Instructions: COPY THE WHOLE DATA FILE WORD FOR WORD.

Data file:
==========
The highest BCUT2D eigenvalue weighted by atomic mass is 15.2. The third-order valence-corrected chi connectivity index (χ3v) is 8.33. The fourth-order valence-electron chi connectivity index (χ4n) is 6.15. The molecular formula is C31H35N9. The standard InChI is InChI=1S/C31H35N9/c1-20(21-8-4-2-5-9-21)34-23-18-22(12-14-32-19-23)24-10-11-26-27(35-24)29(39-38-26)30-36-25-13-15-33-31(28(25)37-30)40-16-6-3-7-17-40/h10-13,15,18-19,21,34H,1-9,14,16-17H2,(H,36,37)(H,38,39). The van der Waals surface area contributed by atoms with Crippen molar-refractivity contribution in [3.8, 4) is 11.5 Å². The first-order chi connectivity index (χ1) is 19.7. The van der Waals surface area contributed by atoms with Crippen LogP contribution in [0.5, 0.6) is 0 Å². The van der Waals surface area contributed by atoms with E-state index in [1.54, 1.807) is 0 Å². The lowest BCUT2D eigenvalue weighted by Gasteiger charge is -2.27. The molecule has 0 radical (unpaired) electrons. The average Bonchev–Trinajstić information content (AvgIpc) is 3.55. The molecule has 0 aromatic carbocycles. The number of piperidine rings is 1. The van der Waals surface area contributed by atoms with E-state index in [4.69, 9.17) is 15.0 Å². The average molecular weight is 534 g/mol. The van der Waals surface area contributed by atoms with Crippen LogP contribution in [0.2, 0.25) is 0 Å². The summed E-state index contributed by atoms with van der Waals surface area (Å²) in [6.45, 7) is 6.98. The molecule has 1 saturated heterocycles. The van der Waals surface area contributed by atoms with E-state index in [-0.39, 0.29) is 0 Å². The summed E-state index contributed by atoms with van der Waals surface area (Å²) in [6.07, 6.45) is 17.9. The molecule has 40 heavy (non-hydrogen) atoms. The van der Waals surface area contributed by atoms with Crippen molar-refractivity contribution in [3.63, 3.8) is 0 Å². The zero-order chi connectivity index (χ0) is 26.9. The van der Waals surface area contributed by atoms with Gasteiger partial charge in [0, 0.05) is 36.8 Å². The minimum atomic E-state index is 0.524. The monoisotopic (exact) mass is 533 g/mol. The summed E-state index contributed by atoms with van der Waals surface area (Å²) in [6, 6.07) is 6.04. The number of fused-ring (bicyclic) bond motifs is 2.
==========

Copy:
The highest BCUT2D eigenvalue weighted by atomic mass is 15.2. The third-order valence-corrected chi connectivity index (χ3v) is 8.33. The fourth-order valence-electron chi connectivity index (χ4n) is 6.15. The molecular formula is C31H35N9. The standard InChI is InChI=1S/C31H35N9/c1-20(21-8-4-2-5-9-21)34-23-18-22(12-14-32-19-23)24-10-11-26-27(35-24)29(39-38-26)30-36-25-13-15-33-31(28(25)37-30)40-16-6-3-7-17-40/h10-13,15,18-19,21,34H,1-9,14,16-17H2,(H,36,37)(H,38,39). The van der Waals surface area contributed by atoms with Crippen molar-refractivity contribution in [3.8, 4) is 11.5 Å². The first-order chi connectivity index (χ1) is 19.7. The van der Waals surface area contributed by atoms with Crippen LogP contribution in [0.5, 0.6) is 0 Å². The van der Waals surface area contributed by atoms with E-state index in [1.54, 1.807) is 0 Å². The lowest BCUT2D eigenvalue weighted by Gasteiger charge is -2.27. The molecule has 0 radical (unpaired) electrons. The average Bonchev–Trinajstić information content (AvgIpc) is 3.55. The molecule has 0 aromatic carbocycles. The number of piperidine rings is 1. The van der Waals surface area contributed by atoms with E-state index in [4.69, 9.17) is 15.0 Å². The average molecular weight is 534 g/mol. The van der Waals surface area contributed by atoms with Crippen LogP contribution in [0.2, 0.25) is 0 Å². The summed E-state index contributed by atoms with van der Waals surface area (Å²) in [6.45, 7) is 6.98. The molecule has 1 saturated heterocycles. The van der Waals surface area contributed by atoms with E-state index in [-0.39, 0.29) is 0 Å². The summed E-state index contributed by atoms with van der Waals surface area (Å²) in [6.07, 6.45) is 17.9. The molecule has 40 heavy (non-hydrogen) atoms. The van der Waals surface area contributed by atoms with Crippen molar-refractivity contribution in [3.63, 3.8) is 0 Å². The zero-order chi connectivity index (χ0) is 26.9. The van der Waals surface area contributed by atoms with Gasteiger partial charge in [0, 0.05) is 36.8 Å². The minimum atomic E-state index is 0.524. The monoisotopic (exact) mass is 533 g/mol. The summed E-state index contributed by atoms with van der Waals surface area (Å²) in [6, 6.07) is 6.04. The number of fused-ring (bicyclic) bond motifs is 2.